Trastuzumab (Herceptin) Increases Overall Survival in HER2-Positive Gastric Cancer

May 31, 2009
Christin Melton

More than 1 million new cases of gastric cancer are diagnosed annually worldwide. The prognosis for patients with this disease is poor, and new treatments with the potential to offer even small improvements in survival can be practice-changing.

More than 1 million new cases of gastric cancer are diagnosed annually worldwide. The prognosis for patients with this disease is poor, and new treatments with the potential to offer even small improvements in survival can be practice-changing. Prior studies have established that approximately 22% of gastric cancers overexpress HER2, a receptor commonly associated with breast cancer. HER2-positive breast tumors are often treated with trastuzumab (Herceptin), a monoclonal antibody that selectively blocks HER2 receptors. Investigators led by Eric Van Cutsem, MD, PhD, University Hospital Gasthuisberg, Leuven, Belgium, found that trastuzumab has the same effect in gastric cancers.

The phase III ToGA trial enrolled 3807 patients from various countries with locally advanced, recurrent, or metastatic gastroesophageal or gastric adenocarcinoma. A subset of 584 patients had HER2-positive tumors. Patients were randomized to receive standard platinum-based chemotherapy alone or in combination with trastuzumab, for 6 cycles. Patients in the trastuzumab-arm continued treatment with this agent until evidence of disease progression. At a median follow-up of 17.1 months, investigators observed median overall survival of 13.8 months in the trastuzumab group versus 11.1 months in the chemotherapy-alone group. “This translates to a 26% lower chance of dying of the cancer when patients are treated with chemo plus trastuzumab compared to chemo alone,” said Dr. Van Cutsem. Overall survival was the primary end point of the trial, and Dr. Van Cutsem said, “The trial clearly met the primary endpoint.” He said results were consistent across all subgroups, including patients with different sites of metastases.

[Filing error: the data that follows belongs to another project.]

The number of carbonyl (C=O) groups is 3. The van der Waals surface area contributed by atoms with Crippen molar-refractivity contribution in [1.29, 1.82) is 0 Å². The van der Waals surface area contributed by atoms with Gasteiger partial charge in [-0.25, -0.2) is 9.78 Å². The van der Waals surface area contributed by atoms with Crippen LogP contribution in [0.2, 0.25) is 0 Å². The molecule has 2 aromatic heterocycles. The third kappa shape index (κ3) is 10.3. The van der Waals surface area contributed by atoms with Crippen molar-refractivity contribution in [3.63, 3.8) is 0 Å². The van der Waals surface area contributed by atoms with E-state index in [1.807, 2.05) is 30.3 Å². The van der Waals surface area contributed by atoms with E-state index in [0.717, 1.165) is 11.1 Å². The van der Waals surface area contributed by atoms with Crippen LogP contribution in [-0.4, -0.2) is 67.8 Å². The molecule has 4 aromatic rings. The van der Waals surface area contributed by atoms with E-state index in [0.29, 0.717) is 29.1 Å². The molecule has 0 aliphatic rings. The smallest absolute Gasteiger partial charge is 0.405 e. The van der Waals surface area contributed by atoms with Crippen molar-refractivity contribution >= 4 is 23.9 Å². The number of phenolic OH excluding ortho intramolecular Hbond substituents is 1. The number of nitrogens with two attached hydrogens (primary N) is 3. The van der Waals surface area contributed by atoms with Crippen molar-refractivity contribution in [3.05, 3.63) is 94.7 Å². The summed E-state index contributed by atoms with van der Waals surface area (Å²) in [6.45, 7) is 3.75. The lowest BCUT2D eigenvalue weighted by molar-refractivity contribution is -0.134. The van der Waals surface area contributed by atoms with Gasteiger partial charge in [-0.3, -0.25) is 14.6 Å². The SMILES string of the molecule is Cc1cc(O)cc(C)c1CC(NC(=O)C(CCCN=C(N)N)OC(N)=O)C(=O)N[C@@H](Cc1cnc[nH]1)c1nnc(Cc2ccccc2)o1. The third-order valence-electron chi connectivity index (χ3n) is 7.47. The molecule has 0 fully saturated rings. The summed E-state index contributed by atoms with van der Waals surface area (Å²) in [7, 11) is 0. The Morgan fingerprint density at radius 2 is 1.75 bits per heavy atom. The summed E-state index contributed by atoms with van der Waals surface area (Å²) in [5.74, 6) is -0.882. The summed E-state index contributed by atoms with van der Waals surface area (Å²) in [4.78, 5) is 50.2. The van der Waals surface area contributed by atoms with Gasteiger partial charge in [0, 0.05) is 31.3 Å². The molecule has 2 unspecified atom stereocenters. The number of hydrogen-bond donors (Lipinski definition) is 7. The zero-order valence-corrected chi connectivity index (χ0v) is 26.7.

Response rate was a secondary end point, and Dr. Van Cutsem said this was higher in the chemotherapy plus trastuzumab group. Overall response rate was 47.3% in the trastuzumab arm versus 34.5% for patients treated only with chemotherapy. Although the difference in the rate of complete response was not significant, more than twice as many patients who received chemotherapy and trastuzumab achieved complete response, at 5.4% versus 2.4%, respectively (P = .0599).

The study also looked at safety. Dr. Van Cutsem noted that some breast cancer patients treated with trastuzumab develop cardiac problems; this did not happen in the ToGA trial. Dr. Van Cutsem attributed this to the fact that breast cancer patients are often treated with anthracyclines at some point, which have cardiotoxic effects that can last long after treatment discontinuation. Other adverse effects were consistent with those commonly associated with cytotoxic chemotherapy.

Dr. Van Cutsem said the findings were practice changing, adding that “trastuzumab is the first targeted agent, the first biological, to show a survival benefit in advanced gastric cancer.” Somali Smith, MD, who moderated the panel presentation, described the study results as “very exciting,” and affirmed that they were indeed “practice-changing.” Possibilities for future studies, said Dr. Van Cutsem, include the use of trastuzumab in adjuvant treatment and in combination with other agents. Full results of the study will be presented at ASCO on Monday, June 1, at 3:00 PM.

ASCO Abstract #LBA4509.